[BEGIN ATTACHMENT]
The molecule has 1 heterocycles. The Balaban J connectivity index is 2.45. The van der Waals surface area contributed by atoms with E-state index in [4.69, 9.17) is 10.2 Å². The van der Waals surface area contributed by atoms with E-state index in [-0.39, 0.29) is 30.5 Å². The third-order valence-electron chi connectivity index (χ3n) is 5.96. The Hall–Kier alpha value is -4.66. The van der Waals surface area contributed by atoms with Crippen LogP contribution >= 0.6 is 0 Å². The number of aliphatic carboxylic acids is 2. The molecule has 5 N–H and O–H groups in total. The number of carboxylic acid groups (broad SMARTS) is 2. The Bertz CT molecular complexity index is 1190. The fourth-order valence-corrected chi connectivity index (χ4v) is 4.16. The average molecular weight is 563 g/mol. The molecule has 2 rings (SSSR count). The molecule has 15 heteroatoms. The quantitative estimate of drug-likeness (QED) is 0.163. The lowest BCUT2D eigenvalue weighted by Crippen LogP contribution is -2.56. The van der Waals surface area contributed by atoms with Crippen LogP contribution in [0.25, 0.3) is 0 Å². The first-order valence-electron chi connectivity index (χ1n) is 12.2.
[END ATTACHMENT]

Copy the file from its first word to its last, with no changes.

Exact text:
The molecule has 1 heterocycles. The Balaban J connectivity index is 2.45. The van der Waals surface area contributed by atoms with E-state index in [4.69, 9.17) is 10.2 Å². The van der Waals surface area contributed by atoms with E-state index in [-0.39, 0.29) is 30.5 Å². The third-order valence-electron chi connectivity index (χ3n) is 5.96. The Hall–Kier alpha value is -4.66. The van der Waals surface area contributed by atoms with Crippen LogP contribution >= 0.6 is 0 Å². The number of aliphatic carboxylic acids is 2. The molecule has 5 N–H and O–H groups in total. The number of carboxylic acid groups (broad SMARTS) is 2. The Bertz CT molecular complexity index is 1190. The fourth-order valence-corrected chi connectivity index (χ4v) is 4.16. The average molecular weight is 563 g/mol. The molecule has 2 rings (SSSR count). The molecule has 15 heteroatoms. The quantitative estimate of drug-likeness (QED) is 0.163. The lowest BCUT2D eigenvalue weighted by Crippen LogP contribution is -2.56. The van der Waals surface area contributed by atoms with Crippen LogP contribution in [0.25, 0.3) is 0 Å². The first-order valence-electron chi connectivity index (χ1n) is 12.2.